Last week we told you about “Snookie,” the enigmatic floating turtle who’s been at our hospital for almost two years. Well it’s déjà vu all over again but this time the object of our turtle affection is “Canal.”
Canal was admitted on Sept.5, 2015 after being pulled from the water near Ocean Isle Beach by a concerned fisherman. This little green was the victim of boat vs turtle and turtle loses. Canal’s injury was near the spinal cord, and was actually in the very early stages of healing when he arrived. But the damage left him unable to dive, with his hind end sticking up in the air.
We see a lot of this type of injury on turtles of all sizes. We always work towards and hope for the best possible outcome – release. But we also know from our over 20 years of experience that this is one of the most challenging rehabilitations that we undertake. Open wounds like Canal’s allow air to get into the body cavity and we all know that air makes you float. One of the ways we try to slowly “deflate” a turtle is by keeping it in shallow water which gives them a better chance of keeping their little butts down. It can take forever until we see improvement and can start raising their water level. Sometimes it just doesn’t help much. Plan B for Canal was stuffing some Gas-X in his fish – epic fail. In Canal’s case he’s literally been up and down over the course of his three years at the hospital.
Canal’s protocol includes treatment for several other issues; lytic bone disease in his shoulders (resolved) and lameness in his flippers. Every day he gets manual physical therapy to encourage him to really stretch and kick with all four appendages. And every day he spends about an hour in the therapy pool. On his “good” days he can swim along the bottom. On his “bad” days (usually when our vet shows up) he happily bobs along on the top looking for attention.
Earlier this year Canal began to exhibit marked improvement in his ability to submerge and spend more time on the bottom of both his tank and the therapy pool. It looked like maybe he had finally turned the corner. After throwing a lot of brains at the quandary (Dr. Harms, Jean and our hospital staff) we decided that Canal should have a chance to once again live wild and free. So on June 13 he was in one of the first groups of patients to return to Mother Ocean. On June 14th he stranded on North Topsail, spending a night in the water, apparently unable to make it out past the breakers. The little guy was exhausted when he came back!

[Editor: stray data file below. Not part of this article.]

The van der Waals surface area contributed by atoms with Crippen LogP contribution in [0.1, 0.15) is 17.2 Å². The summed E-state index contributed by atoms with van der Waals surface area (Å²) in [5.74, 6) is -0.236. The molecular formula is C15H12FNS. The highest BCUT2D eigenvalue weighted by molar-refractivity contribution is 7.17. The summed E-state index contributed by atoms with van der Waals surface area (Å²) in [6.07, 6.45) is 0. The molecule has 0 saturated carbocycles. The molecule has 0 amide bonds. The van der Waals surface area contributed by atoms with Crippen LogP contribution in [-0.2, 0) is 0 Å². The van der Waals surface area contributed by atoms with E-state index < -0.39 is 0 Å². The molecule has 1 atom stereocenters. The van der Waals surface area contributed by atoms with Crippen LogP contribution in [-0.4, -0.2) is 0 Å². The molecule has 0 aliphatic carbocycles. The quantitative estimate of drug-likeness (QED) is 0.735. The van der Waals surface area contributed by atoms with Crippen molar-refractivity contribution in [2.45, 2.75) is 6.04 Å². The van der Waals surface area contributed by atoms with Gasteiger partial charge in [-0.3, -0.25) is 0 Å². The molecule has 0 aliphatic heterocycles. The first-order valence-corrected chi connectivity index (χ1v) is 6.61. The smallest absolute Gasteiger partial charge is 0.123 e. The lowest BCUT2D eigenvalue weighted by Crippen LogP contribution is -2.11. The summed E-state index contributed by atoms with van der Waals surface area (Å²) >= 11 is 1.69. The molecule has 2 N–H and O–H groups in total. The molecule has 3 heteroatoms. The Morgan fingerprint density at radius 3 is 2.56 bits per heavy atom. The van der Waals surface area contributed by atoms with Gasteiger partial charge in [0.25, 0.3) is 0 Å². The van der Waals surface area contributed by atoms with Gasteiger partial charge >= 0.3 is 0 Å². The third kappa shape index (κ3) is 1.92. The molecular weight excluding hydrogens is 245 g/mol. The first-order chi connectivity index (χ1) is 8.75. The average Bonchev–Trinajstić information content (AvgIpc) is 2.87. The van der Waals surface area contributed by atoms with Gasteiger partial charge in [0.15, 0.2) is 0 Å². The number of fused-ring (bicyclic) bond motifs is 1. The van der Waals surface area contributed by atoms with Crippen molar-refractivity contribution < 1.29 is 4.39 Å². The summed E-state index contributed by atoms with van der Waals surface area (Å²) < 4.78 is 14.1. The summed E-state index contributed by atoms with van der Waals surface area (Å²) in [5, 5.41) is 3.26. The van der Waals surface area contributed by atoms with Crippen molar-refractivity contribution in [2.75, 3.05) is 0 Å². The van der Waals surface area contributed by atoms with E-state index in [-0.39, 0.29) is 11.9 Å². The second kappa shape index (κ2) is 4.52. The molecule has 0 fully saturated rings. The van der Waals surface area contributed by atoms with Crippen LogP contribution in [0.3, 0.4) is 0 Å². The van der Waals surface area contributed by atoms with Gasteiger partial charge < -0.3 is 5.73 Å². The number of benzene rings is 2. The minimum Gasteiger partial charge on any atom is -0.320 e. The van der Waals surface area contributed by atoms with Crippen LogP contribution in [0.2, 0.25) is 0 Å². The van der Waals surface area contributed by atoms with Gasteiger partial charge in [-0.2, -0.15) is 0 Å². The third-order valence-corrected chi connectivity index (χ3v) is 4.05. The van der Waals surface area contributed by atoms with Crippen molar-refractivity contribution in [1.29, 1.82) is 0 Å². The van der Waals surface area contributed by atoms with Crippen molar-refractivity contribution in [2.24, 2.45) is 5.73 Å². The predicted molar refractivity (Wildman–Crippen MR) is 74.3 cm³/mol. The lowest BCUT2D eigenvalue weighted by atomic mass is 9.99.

Clearly Canal is not releasable, but he’s certainly adoptable. Three of our previous patients (Pepper aka OD, Bay and Valor) found homes in facilities with large aquariums with staffs comfortable in the handling of handicapped turtles. Canal’s bio is out there and there’s a lot of interest. In the meantime he (and Canal is a “he,” confirmed by tests) is still with us showing off his new grotto where he spends time scratching his back on a brush and viewing our visitors from his domain.
We’re still on our summer tour schedule, open daily (except Wednesdays and Sundays) from Noon – 4 p.m. for the next month or so. We will not be open for tours on Saturday, Sept. 1 and Monday, Sept. 3 in observance of Labor Day. In mid-September we go to our fall/winter schedule of two days a week. Attendance averages between 800 and 1,000 visitors a day so lines can be long at times. Bring umbrellas for shade and lots of water to stay hydrated. The tour takes about 30-40 minutes once inside the doors so plan your schedule accordingly.
Karen Sota is the volunteer media coordinator for the Sea Turtle Hospital in Topsail Beach.